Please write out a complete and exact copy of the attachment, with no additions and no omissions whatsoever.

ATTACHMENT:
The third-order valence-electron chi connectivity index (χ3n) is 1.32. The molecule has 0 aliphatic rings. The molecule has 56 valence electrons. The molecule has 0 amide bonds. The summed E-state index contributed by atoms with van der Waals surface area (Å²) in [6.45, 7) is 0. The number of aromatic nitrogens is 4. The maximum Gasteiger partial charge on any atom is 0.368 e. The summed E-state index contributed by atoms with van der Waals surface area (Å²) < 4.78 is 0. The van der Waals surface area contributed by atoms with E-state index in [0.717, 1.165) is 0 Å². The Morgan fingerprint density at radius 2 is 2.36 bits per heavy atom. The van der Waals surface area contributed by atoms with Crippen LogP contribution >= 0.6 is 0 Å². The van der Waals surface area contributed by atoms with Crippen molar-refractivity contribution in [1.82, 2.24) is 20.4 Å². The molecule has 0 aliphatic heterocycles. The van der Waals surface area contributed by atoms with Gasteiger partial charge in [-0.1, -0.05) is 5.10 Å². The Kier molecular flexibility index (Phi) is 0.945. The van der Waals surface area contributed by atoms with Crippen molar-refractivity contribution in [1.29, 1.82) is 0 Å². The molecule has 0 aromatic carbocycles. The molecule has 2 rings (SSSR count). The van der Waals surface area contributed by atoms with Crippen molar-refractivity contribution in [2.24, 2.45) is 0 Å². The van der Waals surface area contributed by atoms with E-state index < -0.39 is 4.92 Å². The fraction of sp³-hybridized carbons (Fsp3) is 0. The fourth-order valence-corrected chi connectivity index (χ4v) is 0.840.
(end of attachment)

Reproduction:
The third-order valence-electron chi connectivity index (χ3n) is 1.32. The molecule has 0 aliphatic rings. The molecule has 56 valence electrons. The molecule has 0 amide bonds. The summed E-state index contributed by atoms with van der Waals surface area (Å²) in [6.45, 7) is 0. The number of aromatic nitrogens is 4. The maximum Gasteiger partial charge on any atom is 0.368 e. The summed E-state index contributed by atoms with van der Waals surface area (Å²) < 4.78 is 0. The van der Waals surface area contributed by atoms with E-state index in [0.717, 1.165) is 0 Å². The Morgan fingerprint density at radius 2 is 2.36 bits per heavy atom. The van der Waals surface area contributed by atoms with Crippen LogP contribution >= 0.6 is 0 Å². The van der Waals surface area contributed by atoms with Crippen molar-refractivity contribution in [1.82, 2.24) is 20.4 Å². The molecule has 0 aliphatic heterocycles. The van der Waals surface area contributed by atoms with Gasteiger partial charge in [-0.1, -0.05) is 5.10 Å². The Kier molecular flexibility index (Phi) is 0.945. The van der Waals surface area contributed by atoms with Crippen molar-refractivity contribution in [1.29, 1.82) is 0 Å². The molecule has 0 aromatic carbocycles. The molecule has 2 rings (SSSR count). The van der Waals surface area contributed by atoms with Crippen molar-refractivity contribution in [2.24, 2.45) is 0 Å². The van der Waals surface area contributed by atoms with E-state index < -0.39 is 4.92 Å². The fraction of sp³-hybridized carbons (Fsp3) is 0. The fourth-order valence-corrected chi connectivity index (χ4v) is 0.840.